“… man is an enigma to himself.”
(Jung, The Undiscovered Self)
Recent media attention on a certain so-called ‘vile’ radio personality brings to mind Jung’s idea that what we repress, whether individually or collectively, will eventually out. There is always someone who stands for what we ourselves cannot stand. There will always be one who’ll say the things we cannot say (for us). In the absence of an actual person to project our collective shadow onto, we’ll find something – an ‘other’ of some kind. We have to have a bad guy, or we cannot have heroes.
We humans are so blind to ourselves. We try so hard to be good – to be acceptable to others. We deny our darkness and the harder we try to do so, the more fearful and fearsome it becomes.
The irony is that unless we stand in complete darkness, we will always have a shadow – and the brighter the light we attempt to bask in the longer and deeper our shadow will be. No matter how we try to pretend it isn’t there – that it belongs to someone else – it will be there.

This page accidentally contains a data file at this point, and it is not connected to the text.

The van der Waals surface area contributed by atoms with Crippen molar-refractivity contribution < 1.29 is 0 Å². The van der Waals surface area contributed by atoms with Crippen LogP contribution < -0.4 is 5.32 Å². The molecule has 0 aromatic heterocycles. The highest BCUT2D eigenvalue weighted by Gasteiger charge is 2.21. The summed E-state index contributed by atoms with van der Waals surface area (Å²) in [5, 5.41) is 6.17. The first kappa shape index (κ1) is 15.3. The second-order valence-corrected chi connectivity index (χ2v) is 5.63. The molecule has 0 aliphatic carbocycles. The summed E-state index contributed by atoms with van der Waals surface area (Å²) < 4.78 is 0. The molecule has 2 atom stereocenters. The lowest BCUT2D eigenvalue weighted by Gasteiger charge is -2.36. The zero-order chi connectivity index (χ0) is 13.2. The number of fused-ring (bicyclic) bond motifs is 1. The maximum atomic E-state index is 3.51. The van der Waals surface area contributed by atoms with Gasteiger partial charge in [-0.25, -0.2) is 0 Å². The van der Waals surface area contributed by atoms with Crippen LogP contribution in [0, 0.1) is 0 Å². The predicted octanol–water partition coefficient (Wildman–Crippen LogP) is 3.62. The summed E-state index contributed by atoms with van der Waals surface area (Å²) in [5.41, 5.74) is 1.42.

We will always have known and unknown parts of ourselves unless we remain in complete ignorance.
Why are we so afraid? Why do we fear darkness, death and other things that go bump? (The mortality rate here on Earth is 100% – yet our own mortality is taboo; hidden, sanitised and abnormal.)
What if we were to accept the mystery of our darkest selves instead of blinkering and blaming?
We might be less ‘good’ – but we may also be more compassionate and understanding toward others. We might be less guilt-laden… we might not hate and fear one another as much…we might not worry about there not being enough to go around.
We might be happier.